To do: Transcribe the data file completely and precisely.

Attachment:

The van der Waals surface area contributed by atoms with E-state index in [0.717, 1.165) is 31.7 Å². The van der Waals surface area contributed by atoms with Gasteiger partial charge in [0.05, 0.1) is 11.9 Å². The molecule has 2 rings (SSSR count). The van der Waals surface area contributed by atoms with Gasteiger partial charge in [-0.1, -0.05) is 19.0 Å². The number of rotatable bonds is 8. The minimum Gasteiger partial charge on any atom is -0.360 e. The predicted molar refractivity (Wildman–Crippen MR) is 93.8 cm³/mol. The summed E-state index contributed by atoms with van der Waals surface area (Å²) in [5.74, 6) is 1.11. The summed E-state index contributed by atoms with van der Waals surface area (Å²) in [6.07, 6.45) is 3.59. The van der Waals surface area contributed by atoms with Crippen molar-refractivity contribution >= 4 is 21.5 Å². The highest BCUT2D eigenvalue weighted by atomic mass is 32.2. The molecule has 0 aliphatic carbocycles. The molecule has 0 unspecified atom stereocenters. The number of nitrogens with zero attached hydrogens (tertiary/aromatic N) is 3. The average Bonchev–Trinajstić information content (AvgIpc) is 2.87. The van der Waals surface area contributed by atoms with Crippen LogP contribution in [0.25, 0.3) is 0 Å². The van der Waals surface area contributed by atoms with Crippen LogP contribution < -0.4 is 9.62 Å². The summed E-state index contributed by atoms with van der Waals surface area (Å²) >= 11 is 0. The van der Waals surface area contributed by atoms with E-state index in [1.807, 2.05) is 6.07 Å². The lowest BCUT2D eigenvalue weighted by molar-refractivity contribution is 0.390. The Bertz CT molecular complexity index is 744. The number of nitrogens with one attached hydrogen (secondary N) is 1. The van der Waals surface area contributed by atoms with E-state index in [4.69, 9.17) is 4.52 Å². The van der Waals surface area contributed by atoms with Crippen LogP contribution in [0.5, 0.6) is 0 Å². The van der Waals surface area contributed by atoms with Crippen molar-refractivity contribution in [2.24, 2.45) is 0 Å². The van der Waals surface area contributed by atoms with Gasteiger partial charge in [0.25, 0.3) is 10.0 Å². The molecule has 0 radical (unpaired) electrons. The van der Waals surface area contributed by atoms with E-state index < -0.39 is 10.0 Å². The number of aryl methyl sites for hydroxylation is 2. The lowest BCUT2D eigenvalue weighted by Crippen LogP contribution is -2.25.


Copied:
The van der Waals surface area contributed by atoms with E-state index in [0.717, 1.165) is 31.7 Å². The van der Waals surface area contributed by atoms with Gasteiger partial charge in [0.05, 0.1) is 11.9 Å². The molecule has 2 rings (SSSR count). The van der Waals surface area contributed by atoms with Gasteiger partial charge in [-0.1, -0.05) is 19.0 Å². The number of rotatable bonds is 8. The minimum Gasteiger partial charge on any atom is -0.360 e. The predicted molar refractivity (Wildman–Crippen MR) is 93.8 cm³/mol. The summed E-state index contributed by atoms with van der Waals surface area (Å²) in [5.74, 6) is 1.11. The summed E-state index contributed by atoms with van der Waals surface area (Å²) in [6.07, 6.45) is 3.59. The van der Waals surface area contributed by atoms with Crippen molar-refractivity contribution >= 4 is 21.5 Å². The highest BCUT2D eigenvalue weighted by atomic mass is 32.2. The molecule has 0 aliphatic carbocycles. The molecule has 0 unspecified atom stereocenters. The number of nitrogens with zero attached hydrogens (tertiary/aromatic N) is 3. The average Bonchev–Trinajstić information content (AvgIpc) is 2.87. The van der Waals surface area contributed by atoms with Crippen LogP contribution in [0.25, 0.3) is 0 Å². The van der Waals surface area contributed by atoms with Crippen LogP contribution < -0.4 is 9.62 Å². The summed E-state index contributed by atoms with van der Waals surface area (Å²) >= 11 is 0. The van der Waals surface area contributed by atoms with E-state index in [1.807, 2.05) is 6.07 Å². The lowest BCUT2D eigenvalue weighted by molar-refractivity contribution is 0.390. The Bertz CT molecular complexity index is 744. The number of nitrogens with one attached hydrogen (secondary N) is 1. The van der Waals surface area contributed by atoms with E-state index in [4.69, 9.17) is 4.52 Å². The van der Waals surface area contributed by atoms with Crippen LogP contribution in [0.5, 0.6) is 0 Å². The van der Waals surface area contributed by atoms with Crippen molar-refractivity contribution in [2.24, 2.45) is 0 Å². The van der Waals surface area contributed by atoms with Gasteiger partial charge in [0.25, 0.3) is 10.0 Å². The molecule has 0 radical (unpaired) electrons. The van der Waals surface area contributed by atoms with E-state index < -0.39 is 10.0 Å². The number of aryl methyl sites for hydroxylation is 2. The lowest BCUT2D eigenvalue weighted by Crippen LogP contribution is -2.25.